Laura Miller Receives Dean’s Mentoring Award After Record Number of Nomination Letters
Photo Credit: Simon Goodacre
April 24, 2018
Each year, students and alumni at the Graduate School of Arts and Sciences (GSAS) have the opportunity to recognize professors who have a profound impact on their education both inside and outside the classroom by nominating them for the Dean’s Mentoring Award. We are pleased to announce that this year’s award has been given to Laura Miller, Associate Professor of Sociology, who received a record fifteen nominations from students and recent alumni.
“I am delighted to recognize Professor Miller with this award,” said Eric Chasalow, the Dean of GSAS. “Dr. Miller received a record number of nominations, which cited her willingness to spend time with students outside the classroom, her relentless commitment to pedagogy, and her tendency to share incredibly detailed feedback on the work of her scholars.”
A repeated theme of Miller’s nomination letters was her ability to find time to help students with their concerns, even at times when she is very busy. One student remarked that Miller helped with her dissertation conclusion “in between packing, reviewing a Master’s thesis and prepping a talk for her upcoming conference” in Hong Kong. Another student noted that Miller treats her doctoral candidates as peers, saying, “I never felt like she’s putting herself in a higher position. Instead, I’m treated like we are equals.”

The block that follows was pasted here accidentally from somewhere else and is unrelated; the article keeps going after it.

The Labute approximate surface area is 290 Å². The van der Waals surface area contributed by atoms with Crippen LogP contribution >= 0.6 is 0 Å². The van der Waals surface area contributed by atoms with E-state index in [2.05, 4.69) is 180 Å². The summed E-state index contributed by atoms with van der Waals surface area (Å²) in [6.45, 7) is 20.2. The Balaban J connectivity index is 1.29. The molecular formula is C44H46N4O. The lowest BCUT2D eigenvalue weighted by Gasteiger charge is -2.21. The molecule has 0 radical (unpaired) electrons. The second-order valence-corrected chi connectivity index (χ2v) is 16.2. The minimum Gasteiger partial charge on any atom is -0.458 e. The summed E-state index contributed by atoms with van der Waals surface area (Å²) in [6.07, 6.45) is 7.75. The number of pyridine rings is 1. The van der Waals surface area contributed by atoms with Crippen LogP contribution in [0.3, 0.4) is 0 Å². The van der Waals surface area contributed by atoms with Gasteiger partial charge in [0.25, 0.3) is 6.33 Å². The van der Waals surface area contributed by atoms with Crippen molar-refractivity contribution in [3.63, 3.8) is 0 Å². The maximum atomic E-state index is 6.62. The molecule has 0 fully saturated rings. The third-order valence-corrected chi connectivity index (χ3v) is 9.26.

Nominations for the award are kept secret until a winner is selected by the Deans of Arts and Sciences and GSAS, so Dr. Miller was surprised to learn she was this year’s recipient. “This award came out of the blue,” she said. “It is deeply meaningful to me because I care a great deal about Brandeis' graduate education, and I so much enjoy interacting with our graduate students. I am very grateful to the students who wrote nomination letters.”
Dr. Miller shared with us some of her thoughts on her philosophy in mentoring and teaching graduate students. “A few things come to mind. First, I try to give them the time they need. We tell prospective students that one of the strengths of our graduate program is the ease of access to faculty members, and I believe strongly in living up to that promise. Second, I try to be direct and honest with our students; I don't hedge when offering criticism of their work or attempt to sugar-coat the less pleasant parts of academic life. Third, I try to remember that it's not about me. I am not trying to reproduce myself but rather help our grads to become the best independent-minded sociologists that they can be. And fourth, I try to keep a sense of humor and encourage frequent moments of levity. My hope is that students adopt high standards for themselves and be willing to take intellectual risks, but also approach academic work as a continuous process of learning and communicating rather than as a series of discrete goals to attain.”
The award, which comes with a check for $2,500, was presented by Susan Birren, the Dean of Arts and Sciences, at the faculty meeting on April 20.